The ‘Renaissance’ is a period of European history which is usually defined as stretching between the 14th and 17th centuries. Meaning ‘rebirth’, the Renaissance was marked by an artistic revolution in Europe, along with religious upheaval and an upsurge in interest in classical Greek and Roman art, literature, science and architecture. This makes it of interest to students from many disciplines. The Renaissance is typically seen as the time when Europe rediscovered its classical heritage and cast off the repressive religiosity of the Middle Ages, laying the foundation for the later scientific revolution and our modern world.
However, many modern scholars have challenged the idea that the Renaissance was really a revolutionary moment at all, or one for which Europe was itself responsible. Indeed, some have instead seen the Renaissance merely as a continuation of the Late Middle Ages but, effectively, worse: the ravages of the black death were followed by political and religious strife, from which Europe was only saved by the plunder of the Americas and the re-establishment of trade with the East during the voyages of discovery.
While the Renaissance is typically credited to a rediscovery in the West of ancient Greek and Roman writings, accompanied by a new spirit of intellectualism, the term ‘rebirth’ implies this sprang from nowhere. In fact, works of Greek science, philosophy and mathematics had been trickling into Europe for centuries, translated usually not from Greek, but from Arabic.
The Western Roman Empire had already fallen to Germanic tribes when the Arabs conquered most of the Eastern Empire in the 5th-8th centuries. Because of their respect for education, Greek learning was preserved, cultivated and built upon in the newly born Islamic world as Western Europe descended into ignorance. While the west declined and stagnated, civilisation thrived in the Middle East and North Africa. Without this, Europe’s later intellectual revival would scarcely have been possible.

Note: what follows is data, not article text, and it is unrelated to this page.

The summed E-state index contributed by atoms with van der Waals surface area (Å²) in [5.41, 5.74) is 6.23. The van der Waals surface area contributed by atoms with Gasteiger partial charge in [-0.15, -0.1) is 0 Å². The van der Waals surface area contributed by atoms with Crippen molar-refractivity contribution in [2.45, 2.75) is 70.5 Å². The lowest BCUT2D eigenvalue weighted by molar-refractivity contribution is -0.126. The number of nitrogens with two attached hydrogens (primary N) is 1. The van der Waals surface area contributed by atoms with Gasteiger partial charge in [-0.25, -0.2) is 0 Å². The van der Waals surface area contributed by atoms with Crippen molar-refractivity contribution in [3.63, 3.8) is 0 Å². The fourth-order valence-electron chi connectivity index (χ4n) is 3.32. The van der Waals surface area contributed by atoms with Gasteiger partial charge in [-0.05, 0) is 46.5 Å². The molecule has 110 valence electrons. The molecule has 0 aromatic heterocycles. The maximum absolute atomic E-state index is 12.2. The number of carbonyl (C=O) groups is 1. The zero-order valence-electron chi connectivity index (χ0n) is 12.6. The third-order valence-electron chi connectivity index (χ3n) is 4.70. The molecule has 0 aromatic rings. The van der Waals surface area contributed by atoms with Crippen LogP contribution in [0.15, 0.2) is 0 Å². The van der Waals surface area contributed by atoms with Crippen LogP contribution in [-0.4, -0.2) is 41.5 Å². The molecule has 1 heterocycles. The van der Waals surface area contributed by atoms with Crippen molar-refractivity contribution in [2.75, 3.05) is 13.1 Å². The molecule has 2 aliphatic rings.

This knowledge was reintroduced to Europe by the Muslim invasions of Spain and Sicily, where it would eventually be acquired by scholars from visiting European monks, translating ancient texts and more recent Arabic science, by great scholars like al-Khwarizmi, who invented algebra, and polymath Ibn Sina, known in the west as Avicenna, into Latin. In 1202, the Florentine mathematician Fibonacci introduced Europe to the Arabic-Hindu numeral system which we rely upon today. Up until dawn of the 15th century, almost all the major developments in science, mathematics, philosophy and medicine in preceding centuries were first written in Arabic, Chinese, or Sanskrit.
Another key component in Europe’s revival was the influence of the Silk Road, a series of land routes between China in the East and Europe in the West, passing through Central Asia, Iran and Iraq to the emporiums of Cairo and Constantinople. There, goods flowed further west in the holds of Venetian merchant vessels, making Venice the richest and most advanced city in Western Europe. The Silk Road fed Europe’s elite many of the luxuries upon which high culture thrived: textiles, fine carpets from Persia, spices, porcelain, and important inventions like gunpowder and paper, without which Johannes Gutenberg would never have been able to invent the printing press in 1440.